LGBT Medical Education Research Group

Lesbian, Gay, Bisexual, & Transgender Medical Education Assessment (LGBT-MEA)

ParticipatE in groundbreaking researcH !

All D.O. and M.D. medical students at all medical schools in Canada and the United States are invited to participate in Phase 2 (Students) of the LGBT Medical Education Assessment (LGBT-MEA), a study to identify the depth, breadth, and efficacy of LGBT medical education. Participation from ALL medical students regardless of sex, gender identity, gender expression, sexual orientation, personal beliefs, or subject knowledge is needed. If you are a current D.O. or M.D. student (or a 2009 graduate), please CLICK HERE to participate.

Looking for materials (electronic or physical) to distribute at your medical school to encourage participation in the LGBT-MEA? CLICK HERE for flyers to print or e-mail as well as sample e-mails you can use at your school.

Phase 1 (Deans) of the LGBT Medical Education Assessment (LGBT-MEA) is also live in Canada and the United States. If you would like your institution to participate in this unique study, please complete this form with the name, e-mail address, and telephone number of your institution's Dean of Medical Education (or equivalent).

Project Aims

  1. Assess the breadth and depth of medical education with respect to caring for LGBT people.
  2. Develop practical tools that medical schools can use to evaluate and improve their curricula.

Project Overview

Phase One: A web-based survey administered to administrators (i.e., Deans of Medical Education) of all medical schools will determine current practices, curricular goals, and the process of curricular development and implementation. "Common denominators" (curriculum topics taught at many schools), "best practices" (most effective/complete LGBT curricula), and frequently encountered challenges to teaching LGBT-specific content will be determined.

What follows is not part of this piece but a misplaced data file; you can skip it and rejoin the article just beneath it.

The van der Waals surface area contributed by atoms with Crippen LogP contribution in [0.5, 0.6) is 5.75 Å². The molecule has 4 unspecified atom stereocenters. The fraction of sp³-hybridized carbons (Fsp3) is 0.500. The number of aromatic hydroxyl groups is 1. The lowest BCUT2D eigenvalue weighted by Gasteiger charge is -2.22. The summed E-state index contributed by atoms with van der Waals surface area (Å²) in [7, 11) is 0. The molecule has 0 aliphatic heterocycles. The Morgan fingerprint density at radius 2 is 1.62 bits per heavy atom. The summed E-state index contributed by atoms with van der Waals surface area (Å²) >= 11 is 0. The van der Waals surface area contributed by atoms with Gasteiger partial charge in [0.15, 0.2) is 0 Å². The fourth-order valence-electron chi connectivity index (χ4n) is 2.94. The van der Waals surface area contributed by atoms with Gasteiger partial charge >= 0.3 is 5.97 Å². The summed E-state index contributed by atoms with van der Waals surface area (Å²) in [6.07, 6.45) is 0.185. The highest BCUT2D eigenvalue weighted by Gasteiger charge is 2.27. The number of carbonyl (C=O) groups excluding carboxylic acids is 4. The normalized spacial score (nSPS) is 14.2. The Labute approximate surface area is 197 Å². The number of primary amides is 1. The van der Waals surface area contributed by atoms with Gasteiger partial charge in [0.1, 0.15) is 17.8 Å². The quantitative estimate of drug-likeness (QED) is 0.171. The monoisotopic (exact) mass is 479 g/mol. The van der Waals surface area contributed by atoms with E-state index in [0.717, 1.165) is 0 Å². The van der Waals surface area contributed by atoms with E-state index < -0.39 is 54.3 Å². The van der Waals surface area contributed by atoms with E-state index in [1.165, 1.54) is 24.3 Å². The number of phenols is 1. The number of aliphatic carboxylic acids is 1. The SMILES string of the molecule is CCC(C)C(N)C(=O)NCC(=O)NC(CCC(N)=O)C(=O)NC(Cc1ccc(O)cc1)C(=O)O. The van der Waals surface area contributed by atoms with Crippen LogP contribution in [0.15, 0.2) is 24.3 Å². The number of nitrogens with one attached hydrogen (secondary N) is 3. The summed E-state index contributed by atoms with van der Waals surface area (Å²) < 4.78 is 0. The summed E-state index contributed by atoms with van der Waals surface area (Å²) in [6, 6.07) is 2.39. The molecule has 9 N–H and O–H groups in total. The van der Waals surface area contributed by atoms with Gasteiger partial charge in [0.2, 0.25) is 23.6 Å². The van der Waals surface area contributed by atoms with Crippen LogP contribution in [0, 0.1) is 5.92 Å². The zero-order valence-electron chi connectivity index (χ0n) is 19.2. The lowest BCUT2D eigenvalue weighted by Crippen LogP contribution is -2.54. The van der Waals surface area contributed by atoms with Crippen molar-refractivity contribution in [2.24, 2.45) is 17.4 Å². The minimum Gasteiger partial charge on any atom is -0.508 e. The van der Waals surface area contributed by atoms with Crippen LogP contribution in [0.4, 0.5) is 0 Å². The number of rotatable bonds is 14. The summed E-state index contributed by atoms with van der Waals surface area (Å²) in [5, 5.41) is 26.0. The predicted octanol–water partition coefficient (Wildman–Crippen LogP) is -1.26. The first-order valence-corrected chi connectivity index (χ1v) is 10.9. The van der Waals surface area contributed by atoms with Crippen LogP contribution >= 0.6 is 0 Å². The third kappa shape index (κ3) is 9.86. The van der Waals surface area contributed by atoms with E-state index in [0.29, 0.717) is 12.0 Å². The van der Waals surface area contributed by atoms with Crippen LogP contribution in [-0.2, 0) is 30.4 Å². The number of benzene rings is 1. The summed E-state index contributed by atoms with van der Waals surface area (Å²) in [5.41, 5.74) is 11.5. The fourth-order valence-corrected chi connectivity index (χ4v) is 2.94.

Phase Two: Another web-based survey administered to students at all medical schools will assess their exposure to LGBT-related issues, their knowledge related to competent care for LGBT patients, and their comfort in caring for LGBT patients.  Curricular efficacy will be assessed based on proposed standard criteria for LGBT competent care, developed based on precedent and expert opinion, and the students’ perspective on their schools' curricula will be assessed. Large-scale trends in successes and challenges with student LGBT competency will be analyzed

Phase Three: The development of the Stanford Medical Education Measurement of Equality (MEME) tool will enable medical schools to assess comfort and competency of students in caring for LGBT patients and can be used by medical schools for internal evaluation. Ideally, other organizations will develop and provide curricula that can be integrated with this evaluation instrument, allowing schools to target and address their curricular gaps efficiently. MEME may also be used to support longitudinal comparisons of the efficacy of educational interventions to improve medical students’ competency to care for the LGBT communities and will help realize the AAMC’s recommendation that all schools “ensure that students master the knowledge, skills, and attitudes necessary to provide excellent, comprehensive care for GLBT patients” (AAMC Recommendations for GLBT Students and Patients, 2007).

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